CAMPAIGNS: PUBLIC AFFAIRS; London joins the sky high club

Client: Trafalgar House Property Limited, part of Kvaerner ASA PR Team: In-House(Kvaerner Corporate Communications) Campaign: Press conference to unveil the proposal for the London Millennium Tower. Time: 9 September, 1996 Budget: pounds 75,000

Client: Trafalgar House

Property Limited, part of Kvaerner ASA

PR Team: In-House(Kvaerner Corporate Communications)

Campaign: Press conference to unveil the proposal for the London

Millennium Tower.

Time: 9 September, 1996

Budget: pounds 75,000



On the 9 September proposals for the London Millennium Tower were

announced at a press conference at the Queen Elizabeth II Conference

Centre. Designed by Sir Norman Foster, the proposed Millennium Tower

consists of a 92-storey office tower on the site of the Baltic Exchange,

which was badly damaged by an IRA bomb in 1992.



At 1,265ft, the building would be the tallest in Europe, with 1.5

million sq ft of usable space for offices, dealing floors, apartments,

restaurants, cafes and gardens as well as a proposed public viewing

gallery.



Funding for the building is to be raised from external investors and an

anchor tenant, who has already agreed to lease in excess of 600,000 sq

ft.



Objective



To generate debate on the London Millennium Tower project, prior to

submission of a planning application to the London Corporation.



Tactics



A total of 120 journalists and 12 TV crews were invited to the press

conference at very short notice, the intention being to add an air of

mystery to the event. Consequently journalists arrived without the

benefit of a pre-briefing or prepared questions.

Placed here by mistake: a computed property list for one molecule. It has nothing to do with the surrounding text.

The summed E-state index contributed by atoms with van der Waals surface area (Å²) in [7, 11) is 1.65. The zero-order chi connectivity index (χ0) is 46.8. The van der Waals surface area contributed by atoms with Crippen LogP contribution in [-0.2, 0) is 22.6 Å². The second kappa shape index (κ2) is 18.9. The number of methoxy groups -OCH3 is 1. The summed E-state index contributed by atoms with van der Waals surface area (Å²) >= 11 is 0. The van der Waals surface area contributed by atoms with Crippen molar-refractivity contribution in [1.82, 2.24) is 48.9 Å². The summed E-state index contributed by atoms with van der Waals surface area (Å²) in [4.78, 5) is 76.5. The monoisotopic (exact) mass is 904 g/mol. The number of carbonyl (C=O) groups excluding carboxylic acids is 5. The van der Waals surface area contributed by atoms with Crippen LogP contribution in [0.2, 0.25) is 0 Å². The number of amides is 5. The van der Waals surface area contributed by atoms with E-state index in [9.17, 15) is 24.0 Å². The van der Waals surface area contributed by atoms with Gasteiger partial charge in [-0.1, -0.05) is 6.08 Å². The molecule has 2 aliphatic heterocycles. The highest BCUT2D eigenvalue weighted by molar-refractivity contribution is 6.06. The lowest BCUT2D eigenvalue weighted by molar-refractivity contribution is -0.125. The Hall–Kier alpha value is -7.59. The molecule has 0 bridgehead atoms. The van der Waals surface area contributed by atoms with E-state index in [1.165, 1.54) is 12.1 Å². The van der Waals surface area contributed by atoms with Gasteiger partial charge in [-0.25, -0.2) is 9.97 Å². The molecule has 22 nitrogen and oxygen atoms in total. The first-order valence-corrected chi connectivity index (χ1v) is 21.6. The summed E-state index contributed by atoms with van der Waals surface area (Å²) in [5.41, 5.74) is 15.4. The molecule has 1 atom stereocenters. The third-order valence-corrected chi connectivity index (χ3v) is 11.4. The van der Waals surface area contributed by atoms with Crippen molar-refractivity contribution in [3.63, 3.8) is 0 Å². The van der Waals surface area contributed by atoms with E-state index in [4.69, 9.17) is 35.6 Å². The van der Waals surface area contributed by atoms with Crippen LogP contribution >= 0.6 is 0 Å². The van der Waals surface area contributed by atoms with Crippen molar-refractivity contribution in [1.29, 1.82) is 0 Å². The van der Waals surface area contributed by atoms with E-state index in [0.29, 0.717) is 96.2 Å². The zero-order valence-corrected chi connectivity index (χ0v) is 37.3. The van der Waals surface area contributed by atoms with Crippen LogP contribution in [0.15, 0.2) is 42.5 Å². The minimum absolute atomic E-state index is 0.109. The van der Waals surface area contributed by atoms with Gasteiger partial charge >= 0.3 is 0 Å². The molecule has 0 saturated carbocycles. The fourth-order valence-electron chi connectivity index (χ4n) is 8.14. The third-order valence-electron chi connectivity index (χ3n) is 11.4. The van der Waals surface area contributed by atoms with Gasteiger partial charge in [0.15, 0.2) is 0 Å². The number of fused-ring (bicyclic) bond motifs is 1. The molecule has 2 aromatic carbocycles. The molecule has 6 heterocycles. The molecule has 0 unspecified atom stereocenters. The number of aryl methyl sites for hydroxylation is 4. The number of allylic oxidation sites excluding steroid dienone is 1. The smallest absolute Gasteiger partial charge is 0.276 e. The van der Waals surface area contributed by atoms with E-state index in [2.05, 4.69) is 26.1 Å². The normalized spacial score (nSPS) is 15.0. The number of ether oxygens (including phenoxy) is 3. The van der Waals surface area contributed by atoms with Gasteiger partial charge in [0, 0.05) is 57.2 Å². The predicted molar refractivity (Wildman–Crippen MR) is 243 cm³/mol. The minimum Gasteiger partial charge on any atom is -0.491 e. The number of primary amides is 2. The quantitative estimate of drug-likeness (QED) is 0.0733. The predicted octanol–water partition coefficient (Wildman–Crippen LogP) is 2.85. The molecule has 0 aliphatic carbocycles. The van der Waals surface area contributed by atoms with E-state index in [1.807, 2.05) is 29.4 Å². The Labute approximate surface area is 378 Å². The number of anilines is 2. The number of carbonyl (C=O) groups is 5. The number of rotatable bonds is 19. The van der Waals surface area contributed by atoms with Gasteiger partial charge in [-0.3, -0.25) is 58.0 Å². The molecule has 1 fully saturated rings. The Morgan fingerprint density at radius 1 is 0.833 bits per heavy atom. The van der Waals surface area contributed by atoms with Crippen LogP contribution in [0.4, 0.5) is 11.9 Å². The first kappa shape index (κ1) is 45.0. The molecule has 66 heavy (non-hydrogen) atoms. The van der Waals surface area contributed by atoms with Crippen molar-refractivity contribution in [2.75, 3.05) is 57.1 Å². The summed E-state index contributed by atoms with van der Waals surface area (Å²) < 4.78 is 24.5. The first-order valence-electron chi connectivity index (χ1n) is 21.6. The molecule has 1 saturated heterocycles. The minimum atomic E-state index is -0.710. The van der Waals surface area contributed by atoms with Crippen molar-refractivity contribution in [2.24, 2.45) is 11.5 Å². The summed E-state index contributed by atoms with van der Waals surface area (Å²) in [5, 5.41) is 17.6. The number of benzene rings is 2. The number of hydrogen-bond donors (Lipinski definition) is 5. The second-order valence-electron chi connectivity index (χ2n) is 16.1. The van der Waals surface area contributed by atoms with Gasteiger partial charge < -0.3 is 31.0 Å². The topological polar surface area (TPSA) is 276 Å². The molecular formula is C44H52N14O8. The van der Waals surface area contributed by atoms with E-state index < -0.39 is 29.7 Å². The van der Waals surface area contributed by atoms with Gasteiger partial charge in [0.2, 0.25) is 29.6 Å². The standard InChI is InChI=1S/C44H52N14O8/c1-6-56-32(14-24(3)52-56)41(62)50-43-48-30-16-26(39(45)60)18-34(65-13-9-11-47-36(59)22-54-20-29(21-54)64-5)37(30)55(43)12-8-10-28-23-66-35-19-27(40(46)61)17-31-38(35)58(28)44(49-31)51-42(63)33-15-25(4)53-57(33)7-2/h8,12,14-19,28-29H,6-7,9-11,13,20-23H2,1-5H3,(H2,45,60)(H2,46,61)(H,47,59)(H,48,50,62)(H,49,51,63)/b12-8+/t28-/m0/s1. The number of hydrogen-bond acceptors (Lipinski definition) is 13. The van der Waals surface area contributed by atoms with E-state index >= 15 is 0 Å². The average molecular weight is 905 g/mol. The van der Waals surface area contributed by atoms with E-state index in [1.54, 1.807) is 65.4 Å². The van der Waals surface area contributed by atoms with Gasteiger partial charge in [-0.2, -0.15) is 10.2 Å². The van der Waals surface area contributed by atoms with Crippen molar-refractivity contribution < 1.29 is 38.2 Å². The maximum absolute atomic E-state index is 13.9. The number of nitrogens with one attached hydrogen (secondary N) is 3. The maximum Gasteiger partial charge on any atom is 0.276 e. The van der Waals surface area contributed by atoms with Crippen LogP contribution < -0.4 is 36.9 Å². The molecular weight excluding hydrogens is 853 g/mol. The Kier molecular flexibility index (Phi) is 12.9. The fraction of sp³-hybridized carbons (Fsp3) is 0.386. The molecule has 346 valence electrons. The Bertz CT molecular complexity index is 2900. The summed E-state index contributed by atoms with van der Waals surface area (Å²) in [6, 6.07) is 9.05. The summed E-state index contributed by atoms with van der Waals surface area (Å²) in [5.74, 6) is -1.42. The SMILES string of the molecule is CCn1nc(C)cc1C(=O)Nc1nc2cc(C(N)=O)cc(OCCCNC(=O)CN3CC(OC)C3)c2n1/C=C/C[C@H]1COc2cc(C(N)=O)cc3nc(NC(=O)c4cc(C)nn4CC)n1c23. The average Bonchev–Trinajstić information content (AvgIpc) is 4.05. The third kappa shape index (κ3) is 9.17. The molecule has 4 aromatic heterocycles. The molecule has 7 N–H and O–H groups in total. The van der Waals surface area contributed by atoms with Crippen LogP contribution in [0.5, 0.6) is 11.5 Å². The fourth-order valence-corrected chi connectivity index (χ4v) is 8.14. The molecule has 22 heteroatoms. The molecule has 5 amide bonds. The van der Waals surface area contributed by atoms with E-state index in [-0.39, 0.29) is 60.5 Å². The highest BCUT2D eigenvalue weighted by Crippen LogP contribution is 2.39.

The conference took the form of a slide presentation, hosted by Sir

Norman Foster who explained the rationale behind the scheme.



According to Paul Emberley, head of corporate communications at

Kvaerner, Sir Norman Foster’s ‘personal influence’ and his reputation

for designing ‘landmark’ buildings played a major part in his company

winning the contract.



At the conference Foster described the project as ‘following in

historical tradition’ adding that its ‘elegantly slim’ form would make

it ‘more subtle’ than ‘yet another boring, four-square imposition’.



Following the conference the press were taken to the Baltic Exchange

site, a listed building which will have to be demolished if the

Millennium Tower is to be constructed.



Result



The press coverage generated was extensive, with all the national

newspapers carrying the story and extensive news bulletins aired on the

main BBC programmes during the day, Newsnight and ITN.



The proposal also stimulated additional features on related subjects

ranging from architecture and office space to community affairs.



The tone of the coverage was mixed. The most compelling argument put

forward for the tower was its commercial value as demand grows for large

areas of office space among financial sector tenants and some

journalists felt the Millennium Tower will add to the City’s image as a

financial centre.



Conversely there were cries that every other European city had retained

its traditional skyline and the Tower would dominate the London skyline,

pushing St Paul’s aside and ruining the City’s historic streets.



Verdict



Kvaener’s announcement certainly stimulated the desired debate, although

the press were divided on the project’s merits. However, Emberley, says

that company was pleased with the media response.



The press conference however drew some media criticism, starting late as

it did, with little or no information available prior to the

announcement. The general consensus among journalists was that the

presentation itself was too long and technical.



What impact the press coverage will have on the planning application -

particularly if rumours that the Baltic Exchange may take legal action

against English Heritage and City Corporation if the proposed

redevelopment is allowed, are correct - will not be clear until the

application is processed early next year.



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